And To Think, No One Believed A Website That Puts People In Dangerous Physical And Sexual Situations Could Succeed

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And To Think, No One Believed A Website That Puts People In Dangerous Physical And Sexual Situations Could Succeed

I remember the '90s like they were yesterday. Websites such as Amazon and eBay were well on their way to transforming commerce as we know it, and even flash-in-the-pan startups were making their founders into overnight millionaires. But while the money piled up for other people, I quietly nurtured a vision of my own: Craigslist, a revolutionary online classifieds site that allows people who wish to buy or sell goods and services online to be raped or murdered by total strangers.

Nobody, absolutely nobody, thought my idea for changing the way unsuspecting victims were entrapped into life-threatening encounters with sociopaths had a chance. Nobody except me, that is.

Those initial meetings with venture capitalists were some of the most humiliating experiences of my life. I'll never forget the way they just fidgeted as I explained my plan for a virtual bulletin board where a person looking for a summer sublet could be beaten to death with a crowbar or someone in search of a running partner could, with just a click of the mouse, find another person planning to kill and eat them. Everywhere I turned, there was someone else telling me how crazy I was. Even my parents, who had always been supportive, told me I was absolutely out of my mind.

And at first it seemed they were right. When the site went live in 1995, the traffic was robust, and word of mouth was driving up the visits every week. Sure, people found writing groups and good homes for their pets—but where was the deceit and resulting brutality? Every day I checked the papers for a story about someone who had been lured into a soundproof torture chamber with the promise of a $100 like-new mountain bike. Every day, I was disappointed.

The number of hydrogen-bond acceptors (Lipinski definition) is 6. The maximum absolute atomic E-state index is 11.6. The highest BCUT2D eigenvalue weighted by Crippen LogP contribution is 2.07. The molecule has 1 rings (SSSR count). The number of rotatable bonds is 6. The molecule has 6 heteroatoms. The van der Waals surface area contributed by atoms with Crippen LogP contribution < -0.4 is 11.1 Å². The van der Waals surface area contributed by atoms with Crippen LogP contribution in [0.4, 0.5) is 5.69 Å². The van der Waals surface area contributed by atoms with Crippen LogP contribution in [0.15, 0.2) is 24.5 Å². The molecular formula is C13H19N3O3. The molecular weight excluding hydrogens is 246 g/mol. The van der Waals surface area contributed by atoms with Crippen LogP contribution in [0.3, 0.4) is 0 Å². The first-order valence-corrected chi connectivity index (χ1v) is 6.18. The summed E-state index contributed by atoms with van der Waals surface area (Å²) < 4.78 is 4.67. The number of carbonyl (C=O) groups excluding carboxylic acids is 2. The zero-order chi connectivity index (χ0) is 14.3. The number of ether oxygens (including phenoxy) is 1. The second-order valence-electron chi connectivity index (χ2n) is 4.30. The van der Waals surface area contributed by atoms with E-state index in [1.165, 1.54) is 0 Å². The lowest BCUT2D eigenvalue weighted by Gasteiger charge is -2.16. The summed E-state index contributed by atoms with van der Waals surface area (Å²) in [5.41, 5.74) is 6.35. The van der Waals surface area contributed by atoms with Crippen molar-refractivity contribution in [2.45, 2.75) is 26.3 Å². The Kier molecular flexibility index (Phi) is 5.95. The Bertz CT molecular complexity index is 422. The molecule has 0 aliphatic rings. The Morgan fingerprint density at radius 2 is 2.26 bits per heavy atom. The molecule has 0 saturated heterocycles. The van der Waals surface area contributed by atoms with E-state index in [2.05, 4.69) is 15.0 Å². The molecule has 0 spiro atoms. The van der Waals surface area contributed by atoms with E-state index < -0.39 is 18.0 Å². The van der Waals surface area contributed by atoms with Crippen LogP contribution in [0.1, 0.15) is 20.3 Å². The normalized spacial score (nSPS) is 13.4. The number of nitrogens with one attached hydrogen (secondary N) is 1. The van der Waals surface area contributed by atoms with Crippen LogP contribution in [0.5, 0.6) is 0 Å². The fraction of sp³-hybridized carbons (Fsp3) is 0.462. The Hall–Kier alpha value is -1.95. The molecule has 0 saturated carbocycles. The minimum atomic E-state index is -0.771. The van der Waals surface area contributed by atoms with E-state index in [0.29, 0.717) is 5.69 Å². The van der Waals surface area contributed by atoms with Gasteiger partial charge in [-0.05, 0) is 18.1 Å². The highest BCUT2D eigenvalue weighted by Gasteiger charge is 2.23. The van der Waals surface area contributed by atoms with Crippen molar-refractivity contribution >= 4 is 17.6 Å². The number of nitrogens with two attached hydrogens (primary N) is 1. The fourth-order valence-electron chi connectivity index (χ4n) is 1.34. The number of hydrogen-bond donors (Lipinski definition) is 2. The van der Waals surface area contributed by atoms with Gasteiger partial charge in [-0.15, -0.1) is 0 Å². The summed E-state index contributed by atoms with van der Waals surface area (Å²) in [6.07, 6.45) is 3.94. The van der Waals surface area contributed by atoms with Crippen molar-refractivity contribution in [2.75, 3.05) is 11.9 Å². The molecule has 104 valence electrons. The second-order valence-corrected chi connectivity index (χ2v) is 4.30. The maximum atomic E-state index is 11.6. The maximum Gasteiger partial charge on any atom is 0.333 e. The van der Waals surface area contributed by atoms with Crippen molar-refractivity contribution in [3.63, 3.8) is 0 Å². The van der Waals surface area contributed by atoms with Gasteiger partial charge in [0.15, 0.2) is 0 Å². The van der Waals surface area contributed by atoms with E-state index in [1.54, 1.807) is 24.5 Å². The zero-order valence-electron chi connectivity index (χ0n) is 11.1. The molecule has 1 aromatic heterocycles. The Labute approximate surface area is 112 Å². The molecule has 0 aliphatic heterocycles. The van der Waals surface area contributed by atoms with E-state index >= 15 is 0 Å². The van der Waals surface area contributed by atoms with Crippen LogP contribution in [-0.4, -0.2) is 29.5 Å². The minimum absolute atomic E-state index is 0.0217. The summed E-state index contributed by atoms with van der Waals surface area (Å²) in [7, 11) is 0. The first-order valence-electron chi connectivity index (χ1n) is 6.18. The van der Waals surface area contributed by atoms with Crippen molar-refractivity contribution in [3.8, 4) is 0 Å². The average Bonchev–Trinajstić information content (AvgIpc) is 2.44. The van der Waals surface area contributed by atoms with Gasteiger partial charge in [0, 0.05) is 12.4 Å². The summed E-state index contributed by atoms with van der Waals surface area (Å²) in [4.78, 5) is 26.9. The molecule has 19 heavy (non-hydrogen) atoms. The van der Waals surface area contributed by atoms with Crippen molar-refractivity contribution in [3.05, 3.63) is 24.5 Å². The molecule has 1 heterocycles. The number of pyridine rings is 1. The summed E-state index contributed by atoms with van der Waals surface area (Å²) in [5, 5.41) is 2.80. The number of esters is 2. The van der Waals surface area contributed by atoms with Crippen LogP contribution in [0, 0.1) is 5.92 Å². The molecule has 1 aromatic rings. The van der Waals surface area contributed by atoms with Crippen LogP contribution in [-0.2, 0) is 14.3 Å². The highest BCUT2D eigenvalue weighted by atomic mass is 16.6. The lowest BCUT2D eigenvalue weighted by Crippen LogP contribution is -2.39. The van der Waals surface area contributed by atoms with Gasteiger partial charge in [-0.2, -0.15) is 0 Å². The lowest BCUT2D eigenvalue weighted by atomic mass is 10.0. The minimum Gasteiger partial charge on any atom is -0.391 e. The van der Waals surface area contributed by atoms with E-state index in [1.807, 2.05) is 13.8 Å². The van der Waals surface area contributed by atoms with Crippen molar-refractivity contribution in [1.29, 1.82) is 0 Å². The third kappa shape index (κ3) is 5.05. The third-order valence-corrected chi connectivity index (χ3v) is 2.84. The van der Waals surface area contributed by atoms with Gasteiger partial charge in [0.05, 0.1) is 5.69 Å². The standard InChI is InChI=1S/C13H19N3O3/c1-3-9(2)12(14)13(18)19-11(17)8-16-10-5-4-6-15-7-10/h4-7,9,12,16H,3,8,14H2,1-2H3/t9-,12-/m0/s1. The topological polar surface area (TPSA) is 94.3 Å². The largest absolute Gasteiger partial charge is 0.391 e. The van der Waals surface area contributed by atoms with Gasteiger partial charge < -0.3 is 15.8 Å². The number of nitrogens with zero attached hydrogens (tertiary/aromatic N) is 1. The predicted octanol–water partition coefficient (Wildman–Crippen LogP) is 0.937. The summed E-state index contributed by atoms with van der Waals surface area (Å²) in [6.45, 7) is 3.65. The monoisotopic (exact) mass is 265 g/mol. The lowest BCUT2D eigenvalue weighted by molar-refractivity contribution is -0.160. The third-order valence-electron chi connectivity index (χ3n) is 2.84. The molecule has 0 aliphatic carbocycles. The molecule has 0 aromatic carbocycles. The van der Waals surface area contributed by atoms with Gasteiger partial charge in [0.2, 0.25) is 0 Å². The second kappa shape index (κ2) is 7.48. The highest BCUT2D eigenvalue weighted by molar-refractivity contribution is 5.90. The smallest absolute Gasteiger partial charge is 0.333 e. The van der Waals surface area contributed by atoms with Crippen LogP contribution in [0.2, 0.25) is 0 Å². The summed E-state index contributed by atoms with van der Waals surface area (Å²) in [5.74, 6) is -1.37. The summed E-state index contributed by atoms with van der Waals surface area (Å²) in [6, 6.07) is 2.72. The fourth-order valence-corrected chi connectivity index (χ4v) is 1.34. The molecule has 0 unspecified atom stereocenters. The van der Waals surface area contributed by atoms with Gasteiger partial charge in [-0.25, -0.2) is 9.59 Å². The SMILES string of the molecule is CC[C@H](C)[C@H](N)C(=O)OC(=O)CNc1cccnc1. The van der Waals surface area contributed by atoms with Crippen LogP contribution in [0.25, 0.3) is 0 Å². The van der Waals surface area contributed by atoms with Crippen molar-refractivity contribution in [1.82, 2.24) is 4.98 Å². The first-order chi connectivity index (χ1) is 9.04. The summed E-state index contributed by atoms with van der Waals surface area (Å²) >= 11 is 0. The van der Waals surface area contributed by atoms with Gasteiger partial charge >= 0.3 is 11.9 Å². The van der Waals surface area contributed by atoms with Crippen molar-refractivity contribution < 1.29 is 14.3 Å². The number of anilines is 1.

Maybe I needed to tweak the design? Maybe I needed to promote myself better? What was I missing?

I started to panic. I even considered hiring someone to take out an ad and then forcibly sodomize the first person who responded to it, just to prime the pump. I held back, however, because that kind of unethical behavior always comes back to haunt you. And, fortunately, my restraint was rewarded.

Ever so slowly, people started using the site the way I had always intended. Right before my eyes, the depraved and violent were going online and finding Craigslist. Half the ads placed in the Volunteering section were put there by sex offenders, while at least a third of the people who arrived for jobs they found in the Gigs section promptly had their legs broken. Maybe most gratifying was the uptick in mayhem in the Casual Encounters section, which had been surprisingly sluggish. Suddenly, it seemed like every other person showed up for his no-strings blow job with a switchblade. I knew I'd reached a tipping point. Only one thing was missing now—one thing I really needed to push Craigslist over the top.

A corpse.

Finally, almost two years after I launched the site, a man who had strangled his tennis instructor and dumped chunks of her dismembered body in a creek near his home told police that he had met his victim through Craigslist—through my site! Through my little site! I almost cried. It took awhile, but my dream had become a reality. Before long, anyone who wanted to bathe in the guts of an innocent knew all he needed was a fake ad for an Ultimate Frisbee team and my URL.

And look at Craigslist now. Here in 2011, it's hard to imagine slaughtering someone without it. Letters pour in by the sackful from people thanking me for helping them find just the right travel buddy to decapitate or math tutor to give to their imbecile cousin to rape. I'm not the type to gloat, but maybe I'll let myself say this just once:

I told you so.


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